Tag: vaccine injury

Vaccines and Seizures

A newborn baby getting an EEG.
A newborn baby getting an EEG.

Can vaccines cause seizures?

Unfortunately, they sometimes can.

Vaccines and Febrile Seizures

The CDC reports that “There is a small increased risk for febrile seizures after MMR and MMRV vaccines.”

We also know that:

  • there is a small increased risk for febrile seizures when the influenza vaccine is given at the same time as either the Prevnar13 vaccine or the DTaP vaccine, although “the risk of febrile seizure with any combination of these vaccines is small and CDC’s Advisory Committee on Immunization Practices (ACIP) does not recommend getting any of these vaccines on separate days.”
  • there is a small increased risk for febrile seizures if the combined MMR and chicken pox vaccine (ProQuad) is given to infants between the ages of 12 to 23 months vs their getting the shots separately.

But remember that febrile seizures, while scary for parents and other caregivers, are rarely dangerous.

It is also important to note that while febrile seizures are common, they are not commonly triggered by vaccines. A 2016 report in Pediatrics, “Vaccines and Febrile Seizures: Quantifying the Risk,” states that “The risk is 1 febrile seizure per pediatric practice every 5 to 10 years.”

Not surprisingly though, vaccines can likely prevent many febrile seizures, as chicken pox, flu, Hib, measles, mumps, rubella, pneumococcal infections and other vaccine-preventable diseases often cause fever and can trigger febrile seizures themselves.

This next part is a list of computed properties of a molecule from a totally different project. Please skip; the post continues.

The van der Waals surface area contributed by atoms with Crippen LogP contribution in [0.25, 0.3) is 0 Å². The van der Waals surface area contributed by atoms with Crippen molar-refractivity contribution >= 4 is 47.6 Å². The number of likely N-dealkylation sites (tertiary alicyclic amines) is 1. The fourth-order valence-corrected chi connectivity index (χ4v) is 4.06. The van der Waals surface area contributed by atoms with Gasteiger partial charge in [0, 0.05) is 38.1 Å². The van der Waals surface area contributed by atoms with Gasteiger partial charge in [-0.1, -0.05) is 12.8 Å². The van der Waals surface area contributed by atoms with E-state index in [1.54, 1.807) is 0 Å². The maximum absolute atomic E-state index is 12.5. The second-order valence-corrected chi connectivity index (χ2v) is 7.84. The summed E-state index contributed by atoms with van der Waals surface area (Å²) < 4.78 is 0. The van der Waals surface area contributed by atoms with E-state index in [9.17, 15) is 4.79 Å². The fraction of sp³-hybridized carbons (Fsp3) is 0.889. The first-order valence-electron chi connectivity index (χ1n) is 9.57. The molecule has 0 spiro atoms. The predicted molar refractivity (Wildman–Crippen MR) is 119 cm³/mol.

Also, a study recently found that children who got sick with pertussis could be at increased risk for developing epilepsy, or recurrent seizures. That’s just another good reason to get vaccinated and protected against vaccine-preventable diseases.

Vaccines and Other Types of Seizures

While vaccines can sometimes trigger febrile seizures, they do not typically cause other types of seizures.

It was once thought that seizures were a common side effect of the DPT vaccine, but many studies have found that to not be true and seizures following DPT was even removed as a table injury from the NVICP. In fact, many of these children were instead found to have Dravet syndrome, which put them at increased risk for febrile seizures.

Long-term non-febrile seizures are still listed as side effects for the DTaP and MMR vaccine, but they “are so rare it is hard to tell if they are caused by the vaccine.”

A 2010 study in Pediatrics, “Lack of Association Between Acellular Pertussis Vaccine and Seizures in Early Childhood,” did not find any “increased risk for seizures after
DTaP vaccination among children who were aged 6 weeks to 23 months.”

Do report any reaction to VAERS if you think it was caused by a vaccine though.

Seizures After Getting Vaccines

If vaccines don’t usually cause seizures, then how do you explain a healthy infant developing seizures a few days, weeks, or months after getting his vaccines?